Break the Rules to Maximize Trade Show Results

This year I presented, exhibited and worked on a number of meetings
throughout the O&P community. By last count my tally was 14 national,
regional and state meetings attended. That’s a lot of meetings and that
kind of juggling requires me to wear a lot of different hats. On the upside, it
gives me a whole different perspective on meetings and making the most of them,
specifically as an exhibitor.

There are unspoken trade show rules and I want to share with you the top
three that I think you should break starting with your next meeting.

Rule #1: Focus on more than return on investment

Do not focus on the booth fee and the return on investment that you want
to achieve. Instead, focus on how to get customers and potential customers to
your booth. Find a way to keep them interested.

At many of the shows, organizers offer a chance to be a part of a
bingo-style game where attendees need to visit each booth to fill their
scorecard and ultimately be entered in for a chance at a larger prize. This
will guarantee traffic right away.

© 2010 Leite

Additionally, you can offer something similar on your own. Purchase a
grand prize – an iPod, electronic book reader or some other device or item
that is popular. Run demonstrations of a product or have attendees watch a
video about your company in order to be entered into a drawing for the product.

Relying on random booth traffic to achieve your goals might not lead to
the desired outcome. Think ahead and see what has worked for other people.

Rule #2: Get the traffic

You might think that like real estate, an exhibit hall floor is all
about location and that you are doomed if you have been given a “bad”
location. You would be incorrect.

According to the Trade Show Exhibitors Association, roughly 70% of show
attendees plan who they are going to visit. Remember, you might be standing
there all day but attendees have a lot to do – attend sessions, network
and handle calls from work. They have to maximize their time. Give them a
reason – and the information – they need to seek you out.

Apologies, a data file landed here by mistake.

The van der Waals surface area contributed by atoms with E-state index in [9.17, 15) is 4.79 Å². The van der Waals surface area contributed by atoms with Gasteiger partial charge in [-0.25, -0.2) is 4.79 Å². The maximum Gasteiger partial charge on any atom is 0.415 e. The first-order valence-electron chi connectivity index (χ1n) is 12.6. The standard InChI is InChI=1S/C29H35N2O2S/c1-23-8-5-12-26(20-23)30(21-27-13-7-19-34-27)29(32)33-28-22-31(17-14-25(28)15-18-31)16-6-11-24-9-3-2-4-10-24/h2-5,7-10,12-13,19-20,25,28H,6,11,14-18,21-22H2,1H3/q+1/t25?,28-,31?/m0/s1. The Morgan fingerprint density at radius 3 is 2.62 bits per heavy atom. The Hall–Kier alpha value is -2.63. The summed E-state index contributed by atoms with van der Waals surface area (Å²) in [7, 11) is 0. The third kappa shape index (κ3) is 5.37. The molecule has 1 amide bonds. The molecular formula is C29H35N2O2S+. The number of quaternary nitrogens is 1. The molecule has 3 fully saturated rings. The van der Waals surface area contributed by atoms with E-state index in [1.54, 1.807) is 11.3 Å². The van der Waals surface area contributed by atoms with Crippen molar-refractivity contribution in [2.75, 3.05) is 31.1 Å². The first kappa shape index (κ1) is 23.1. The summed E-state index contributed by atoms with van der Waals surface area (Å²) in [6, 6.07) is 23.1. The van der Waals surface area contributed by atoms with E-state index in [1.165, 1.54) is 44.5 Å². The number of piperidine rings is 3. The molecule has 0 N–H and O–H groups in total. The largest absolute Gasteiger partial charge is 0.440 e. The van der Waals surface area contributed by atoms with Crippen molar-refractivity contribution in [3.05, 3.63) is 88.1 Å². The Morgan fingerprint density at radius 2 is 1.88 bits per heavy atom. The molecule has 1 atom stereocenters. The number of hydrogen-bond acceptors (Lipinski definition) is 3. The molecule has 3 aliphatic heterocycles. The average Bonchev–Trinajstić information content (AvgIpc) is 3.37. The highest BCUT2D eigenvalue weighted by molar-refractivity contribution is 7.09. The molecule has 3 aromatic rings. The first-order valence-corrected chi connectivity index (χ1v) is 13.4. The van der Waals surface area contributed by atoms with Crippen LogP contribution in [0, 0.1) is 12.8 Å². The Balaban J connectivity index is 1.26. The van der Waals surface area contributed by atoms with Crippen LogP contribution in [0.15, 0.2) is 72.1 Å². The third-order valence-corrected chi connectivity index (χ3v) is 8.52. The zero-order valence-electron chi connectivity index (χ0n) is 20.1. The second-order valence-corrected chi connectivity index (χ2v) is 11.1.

Pre-show outreach is important. Let your customers know your booth
location. Let them know who is coming from your company. Let them know what
they can expect if they do come see you. Will you be hosting an open bar? Will
you have new products? Will they be able to win something? Are you handing out
new catalogs on zip drives?

I am sure I just heard someone say “We didn’t/don’t get a
pre-registration list” or “We have to buy a pre-registration list and
it’s too expensive.” You know who your customers are and you have
their contact info. So what if you do not know if they are coming to the
meeting? Do you think they are going to be offended if you invite them to stop
by your booth? I doubt it. And even if they are not planning on coming to the
meeting maybe they will be motivated to contact you about the new products
you’re introducing or the t-shirt you’re giving away. They might even
decide to attend just because they are hoping to win that $500 gift certificate
you are giving away.

Rule #3: Know your target

You have a limited amount of time. If you spend all of one break talking
to someone who is super interested and excited about your brand new software
only to find out that they are the spouse of one of the attendees, they do not
work in O&P and they just happen to have an interest in computers and some
time to kill, then you have wasted your time.

The value of the trade show is the face-to-face time it gives you to
connect with potential buyers. Having those potential buyers qualify themselves
can be a big time saver, especially if you are a small company with a small
booth and an interesting product.

Elizabeth Mansfield

Elizabeth Mansfield is the president of Outsource Marketing
Solutions. She can be reached

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